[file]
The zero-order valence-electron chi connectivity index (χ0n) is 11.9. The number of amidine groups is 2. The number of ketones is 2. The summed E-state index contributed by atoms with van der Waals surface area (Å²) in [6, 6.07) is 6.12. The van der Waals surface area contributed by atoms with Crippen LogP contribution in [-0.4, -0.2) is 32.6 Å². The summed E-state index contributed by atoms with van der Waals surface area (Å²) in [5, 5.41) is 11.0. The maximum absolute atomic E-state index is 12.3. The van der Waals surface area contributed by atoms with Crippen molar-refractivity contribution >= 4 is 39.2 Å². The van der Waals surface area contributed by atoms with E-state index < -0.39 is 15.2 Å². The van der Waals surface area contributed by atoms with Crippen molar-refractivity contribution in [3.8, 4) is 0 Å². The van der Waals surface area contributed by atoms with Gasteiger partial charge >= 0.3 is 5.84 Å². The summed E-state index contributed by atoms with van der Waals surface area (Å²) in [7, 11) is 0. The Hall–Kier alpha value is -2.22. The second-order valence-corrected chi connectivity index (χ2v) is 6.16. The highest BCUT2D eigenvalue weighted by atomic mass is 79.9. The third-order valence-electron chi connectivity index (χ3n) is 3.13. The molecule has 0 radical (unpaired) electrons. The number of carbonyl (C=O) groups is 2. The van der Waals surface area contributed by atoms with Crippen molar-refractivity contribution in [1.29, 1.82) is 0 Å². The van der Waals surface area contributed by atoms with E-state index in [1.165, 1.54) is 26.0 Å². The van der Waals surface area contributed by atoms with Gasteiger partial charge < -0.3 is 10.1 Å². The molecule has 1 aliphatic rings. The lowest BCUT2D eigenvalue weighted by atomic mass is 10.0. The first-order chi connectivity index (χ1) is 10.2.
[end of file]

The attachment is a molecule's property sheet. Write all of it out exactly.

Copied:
The zero-order valence-electron chi connectivity index (χ0n) is 11.9. The number of amidine groups is 2. The number of ketones is 2. The summed E-state index contributed by atoms with van der Waals surface area (Å²) in [6, 6.07) is 6.12. The van der Waals surface area contributed by atoms with Crippen LogP contribution in [-0.4, -0.2) is 32.6 Å². The summed E-state index contributed by atoms with van der Waals surface area (Å²) in [5, 5.41) is 11.0. The maximum absolute atomic E-state index is 12.3. The van der Waals surface area contributed by atoms with Crippen molar-refractivity contribution >= 4 is 39.2 Å². The van der Waals surface area contributed by atoms with E-state index < -0.39 is 15.2 Å². The van der Waals surface area contributed by atoms with Crippen molar-refractivity contribution in [3.8, 4) is 0 Å². The van der Waals surface area contributed by atoms with Gasteiger partial charge >= 0.3 is 5.84 Å². The summed E-state index contributed by atoms with van der Waals surface area (Å²) in [7, 11) is 0. The Hall–Kier alpha value is -2.22. The second-order valence-corrected chi connectivity index (χ2v) is 6.16. The highest BCUT2D eigenvalue weighted by atomic mass is 79.9. The third-order valence-electron chi connectivity index (χ3n) is 3.13. The molecule has 0 radical (unpaired) electrons. The number of carbonyl (C=O) groups is 2. The van der Waals surface area contributed by atoms with Crippen molar-refractivity contribution in [1.29, 1.82) is 0 Å². The van der Waals surface area contributed by atoms with E-state index in [1.165, 1.54) is 26.0 Å². The van der Waals surface area contributed by atoms with Gasteiger partial charge < -0.3 is 10.1 Å². The molecule has 1 aliphatic rings. The lowest BCUT2D eigenvalue weighted by atomic mass is 10.0. The first-order chi connectivity index (χ1) is 10.2.